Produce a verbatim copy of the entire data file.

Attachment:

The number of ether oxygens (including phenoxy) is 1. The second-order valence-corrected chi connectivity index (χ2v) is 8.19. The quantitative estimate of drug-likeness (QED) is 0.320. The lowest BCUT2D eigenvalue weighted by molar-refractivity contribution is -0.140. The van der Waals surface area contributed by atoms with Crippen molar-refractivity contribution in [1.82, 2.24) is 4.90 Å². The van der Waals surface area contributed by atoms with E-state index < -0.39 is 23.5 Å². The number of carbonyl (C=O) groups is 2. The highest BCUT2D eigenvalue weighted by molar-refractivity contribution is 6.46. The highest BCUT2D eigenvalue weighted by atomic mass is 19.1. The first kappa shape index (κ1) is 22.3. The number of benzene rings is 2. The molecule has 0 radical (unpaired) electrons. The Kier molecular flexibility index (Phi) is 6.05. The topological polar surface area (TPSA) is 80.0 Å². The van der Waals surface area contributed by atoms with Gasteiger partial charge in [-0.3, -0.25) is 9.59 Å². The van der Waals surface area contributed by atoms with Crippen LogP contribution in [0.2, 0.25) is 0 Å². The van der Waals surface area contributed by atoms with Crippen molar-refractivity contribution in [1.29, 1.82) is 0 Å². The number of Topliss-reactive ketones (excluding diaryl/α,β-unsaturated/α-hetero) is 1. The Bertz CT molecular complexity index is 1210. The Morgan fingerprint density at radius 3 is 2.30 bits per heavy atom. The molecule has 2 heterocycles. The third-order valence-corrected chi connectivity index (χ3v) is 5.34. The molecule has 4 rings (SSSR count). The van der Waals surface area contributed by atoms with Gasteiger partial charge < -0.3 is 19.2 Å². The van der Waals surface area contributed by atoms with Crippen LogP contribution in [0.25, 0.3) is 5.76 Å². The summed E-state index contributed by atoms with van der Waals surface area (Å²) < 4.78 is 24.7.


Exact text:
The number of ether oxygens (including phenoxy) is 1. The second-order valence-corrected chi connectivity index (χ2v) is 8.19. The quantitative estimate of drug-likeness (QED) is 0.320. The lowest BCUT2D eigenvalue weighted by molar-refractivity contribution is -0.140. The van der Waals surface area contributed by atoms with Crippen molar-refractivity contribution in [1.82, 2.24) is 4.90 Å². The van der Waals surface area contributed by atoms with E-state index < -0.39 is 23.5 Å². The number of carbonyl (C=O) groups is 2. The highest BCUT2D eigenvalue weighted by molar-refractivity contribution is 6.46. The highest BCUT2D eigenvalue weighted by atomic mass is 19.1. The first kappa shape index (κ1) is 22.3. The number of benzene rings is 2. The molecule has 0 radical (unpaired) electrons. The Kier molecular flexibility index (Phi) is 6.05. The topological polar surface area (TPSA) is 80.0 Å². The van der Waals surface area contributed by atoms with Gasteiger partial charge in [-0.3, -0.25) is 9.59 Å². The van der Waals surface area contributed by atoms with Crippen LogP contribution in [0.2, 0.25) is 0 Å². The van der Waals surface area contributed by atoms with Crippen molar-refractivity contribution in [1.29, 1.82) is 0 Å². The number of Topliss-reactive ketones (excluding diaryl/α,β-unsaturated/α-hetero) is 1. The Bertz CT molecular complexity index is 1210. The Morgan fingerprint density at radius 3 is 2.30 bits per heavy atom. The molecule has 2 heterocycles. The third-order valence-corrected chi connectivity index (χ3v) is 5.34. The molecule has 4 rings (SSSR count). The van der Waals surface area contributed by atoms with Gasteiger partial charge < -0.3 is 19.2 Å². The van der Waals surface area contributed by atoms with Crippen LogP contribution in [0.25, 0.3) is 5.76 Å². The summed E-state index contributed by atoms with van der Waals surface area (Å²) < 4.78 is 24.7.